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Cracking the Digital Ceiling: Women in Computing Around the World

Carol Frieze Jeria L. Quesenberry

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Cambridge University Press
24 October 2019
Gender studies: women; Inclusive education & mainstreaming; Personnel & human resources management; Ethical & social aspects of computing
Is computing just for men? Are men and women suited to different careers? This collection of global perspectives challenges these commonly held western views, perpetuated as explanations for women's low participation in computing. By providing an insider look at how different cultures worldwide impact the experiences of women in computing, the book introduces readers to theories and evidence that support the need to turn to environmental factors, rather than innate potential, to understand what determines women's participation in this growing field. This wakeup call to examine the obstacles and catalysts within various cultures and environments will help those interested in improving the situation understand where they might look to make changes that could impact women's participation in their classrooms, companies, and administrations. Computer scientists, STEM educators, students of all disciplines, professionals in the tech industry, leaders in gender equity, anthropologists, and policy makers will all benefit from reading this book.
Edited by:   Carol Frieze, Jeria L. Quesenberry
Imprint:   Cambridge University Press
Country of Publication:   United Kingdom
Dimensions:   Height: 227mm,  Width: 152mm,  Spine: 20mm
Weight:   520g
ISBN:   9781108740074
ISBN 10:   1108740073
Pages:   356
Publication Date:   24 October 2019
Audience:   Professional and scholarly ,  Undergraduate
Format:   Paperback
Publisher's Status:   Active
Introduction Carol Frieze and Jeria L. Quesenberry; Part I. Global Perspectives: 1. An inegalitarian paradox Tiffany Chow and Maria Charles; 2. Perspectives from the UNESCO Science Report 2015 Toward 2030 Sophia Huyer; 3. Field studies of women in Europe, North America, Africa and the Asia-Pacific Eileen M. Trauth; Part II. Regional Perspectives: 4. Socio-cultural complexities of Latin American and Caribbean women in computing Palma Buttles and Fred Valdez, Jr; 5. A gender perspective on computer science education in Israel Orit Hazzan, Efrat Nativ-Ronen and Tatiana Umansky; 6. Factors influencing women's ability to enter the IT workforce Sophia Huyer and Nancy J. Hafkin; Part III. Cultural Perspectives from the United States of America and Europe: 7. Against all odds Monica Adya; 8. Cultures and context in tech Sally Applin; 9. Perspectives of women with disabilities in computing Brianna Blaser, Cynthia Bennett, Richard Ladner, Sheryl Burgstahler and Jennifer Mankoff; 10. An interview with Dr Sue Black, OBE, computer scientist and computing evangelist Sue Black; 11. An overview of the Swedish educational system with a focus on women in computer science Sinna Lindquist and Ingrid Melinder; 12. Portugal: perspective on women in computing Arminda Guerra Lopes; 13. Women in computing: the situation in Russia Evgeniy K. Khenner; Part IV. Cultural Perspectives from Asia-Pacific: 14. More Chinese women needed to hold up half the computing sky Ming Zhang and Yichun Yin; 15. How the perception of young Malaysians towards science and mathematics influences their decision to study computer science Mazliza Othman and Rodziah Latih; 16. Of pedestals and professions: female software engineers in Tamil cinema Joyojeet Pal; 17. Women in computing education: a western or a global problem? Lessons from India Roli Varma; 18. Challenging attitudes and disrupting stereotypes of gender and computing in Australia Catherine Lang; Conclusion.

Carol Frieze works on diversity and inclusion in Carnegie Mellon's School of Computer Science. She focuses on culture and broadening participation in computing. She is co-author of Kicking Butt in Computer Science: Women in Computing at Carnegie Mellon University (2015). Frieze is winner of the 2016 AccessComputing Capacity Building Award and the 2017 winner of the Computing Research Association's A. Nico Habermann Award. Jeria L. Quesenberry is an associate teaching professor of information systems at Carnegie Mellon University. Her research interests include cultural influences on IT students and professionals, social inclusion, and broadening participation. She is co-author of Kicking Butt in Computer Science: Women in Computing at Carnegie Mellon University (2015).

Reviews for Cracking the Digital Ceiling: Women in Computing Around the World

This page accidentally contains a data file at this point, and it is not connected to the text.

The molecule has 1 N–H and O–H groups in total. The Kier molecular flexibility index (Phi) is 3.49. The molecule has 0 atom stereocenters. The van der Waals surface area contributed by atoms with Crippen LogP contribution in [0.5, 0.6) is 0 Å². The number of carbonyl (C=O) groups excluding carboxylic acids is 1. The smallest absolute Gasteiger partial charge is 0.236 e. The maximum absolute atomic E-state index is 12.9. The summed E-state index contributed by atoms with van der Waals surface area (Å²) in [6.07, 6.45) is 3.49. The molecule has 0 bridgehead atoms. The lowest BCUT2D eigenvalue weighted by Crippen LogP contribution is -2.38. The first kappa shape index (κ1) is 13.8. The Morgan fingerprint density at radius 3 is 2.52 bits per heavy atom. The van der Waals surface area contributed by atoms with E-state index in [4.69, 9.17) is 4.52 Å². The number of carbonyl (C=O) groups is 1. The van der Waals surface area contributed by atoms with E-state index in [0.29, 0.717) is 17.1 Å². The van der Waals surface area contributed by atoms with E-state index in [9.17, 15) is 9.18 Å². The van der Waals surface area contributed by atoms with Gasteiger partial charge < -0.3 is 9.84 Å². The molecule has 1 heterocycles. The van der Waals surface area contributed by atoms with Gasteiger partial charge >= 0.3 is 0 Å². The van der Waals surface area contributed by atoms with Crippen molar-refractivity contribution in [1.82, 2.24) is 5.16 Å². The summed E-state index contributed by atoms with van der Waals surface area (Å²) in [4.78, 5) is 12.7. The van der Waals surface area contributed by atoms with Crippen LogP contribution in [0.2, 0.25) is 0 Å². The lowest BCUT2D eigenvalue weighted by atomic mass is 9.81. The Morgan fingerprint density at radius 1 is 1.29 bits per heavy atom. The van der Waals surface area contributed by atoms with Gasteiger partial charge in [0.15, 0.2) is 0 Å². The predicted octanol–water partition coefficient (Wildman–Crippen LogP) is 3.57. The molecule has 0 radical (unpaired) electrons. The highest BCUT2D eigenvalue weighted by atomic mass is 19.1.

'Rich with data and examples, thought provoking, affirming, and sometimes deeply troubling, Cracking the Digital Ceiling offers a diverse collection of voices and perspectives on women in computing. It is absolutely a must-read book for anyone seeking to understand and improve gender equity in this important field.' Alison Derbenwick Miller, Vice President, Research and Emerging Technology, Oracle 'At the University of Malaysia, half the undergraduate students in CS/IT are female. The same is true in CS at Carnegie Mellon (CMU), one of the most competitive programs on the planet. Why do these universities defy stereotypes or perceived norms? As this important and ground-breaking volume in the gender in STEM literature clearly and convincingly demonstrates with research from around the world, culture and micro-culture are key factors at play. In Malaysia, computing is not viewed as a masculine field. Elsewhere, the good news is that one can pro-actively change the microculture, as at CMU. It's not rocket science. Common-sense programs work. Just do it!' Lenore Blum, Carnegie Mellon University, Pennsylvania 'Drs Frieze and Quesenberry expertly weave evidence from around the world to build a fascinating case for the critical role of culture change in helping increase the participation of women and girls in computing. A must read for those who want to change the status quo!' Gerry Katilius, Vision 2020 National Women's Equality Initiative Delegate and former Google Global Diversity Unbiasing Program Manager 'Beginning with eye-opening global data, this book provides insights into how cultural expectations caused women's under representation in computing. Hope is omnipresent, as evidence is presented showing how cultural change increases diversity and inclusion. Technology will be positively impacted as more girls choose computing and more women contribute to the field.' Kathleen Buse, Case Western Reserve University, Ohio 'Incredible variety and breadth of countries, with many insights on the issues surrounding women in computing. This is a great book for those starting out their readings in gender issues in computing, but also for those that need more information about the women in computing issues around the world.' Daniel Mosse, University of Pittsburgh 'Computing is not just for men! Frieze and Quesenberry have teamed up again to teach us the complexities that exist in women's low participation in computing around the world. Read this book, use what you learn to adapt locally, and let's change the face of computing!' Tracy Camp, Colorado School of Mines 'Rich with data and examples, thought provoking, affirming, and sometimes deeply troubling, Cracking the Digital Ceiling offers a diverse collection of voices and perspectives on women in computing. It is absolutely a must-read book for anyone seeking to understand and improve gender equity in this important field.' Alison Derbenwick Miller, Vice President, Research and Emerging Technology, Oracle 'At the University of Malaysia, half the undergraduate students in CS/IT are female. The same is true in CS at Carnegie Mellon (CMU), one of the most competitive programs on the planet. Why do these universities defy stereotypes or perceived norms? As this important and ground-breaking volume in the gender in STEM literature clearly and convincingly demonstrates with research from around the world, culture and micro-culture are key factors at play. In Malaysia, computing is not viewed as a masculine field. Elsewhere, the good news is that one can pro-actively change the microculture, as at CMU. It's not rocket science. Common-sense programs work. Just do it!' Lenore Blum, Carnegie Mellon University, Pennsylvania 'Drs Frieze and Quesenberry expertly weave evidence from around the world to build a fascinating case for the critical role of culture change in helping increase the participation of women and girls in computing. A must read for those who want to change the status quo!' Gerry Katilius, Vision 2020 National Women's Equality Initiative Delegate and former Google Global Diversity Unbiasing Program Manager 'Beginning with eye-opening global data, this book provides insights into how cultural expectations caused women's under representation in computing. Hope is omnipresent, as evidence is presented showing how cultural change increases diversity and inclusion. Technology will be positively impacted as more girls choose computing and more women contribute to the field.' Kathleen Buse, Case Western Reserve University, Ohio 'Incredible variety and breadth of countries, with many insights on the issues surrounding women in computing. This is a great book for those starting out their readings in gender issues in computing, but also for those that need more information about the women in computing issues around the world.' Daniel Mosse, University of Pittsburgh 'Computing is not just for men! Frieze and Quesenberry have teamed up again to teach us the complexities that exist in women's low participation in computing around the world. Read this book, use what you learn to adapt locally, and let's change the face of computing!' Tracy Camp, Colorado School of Mines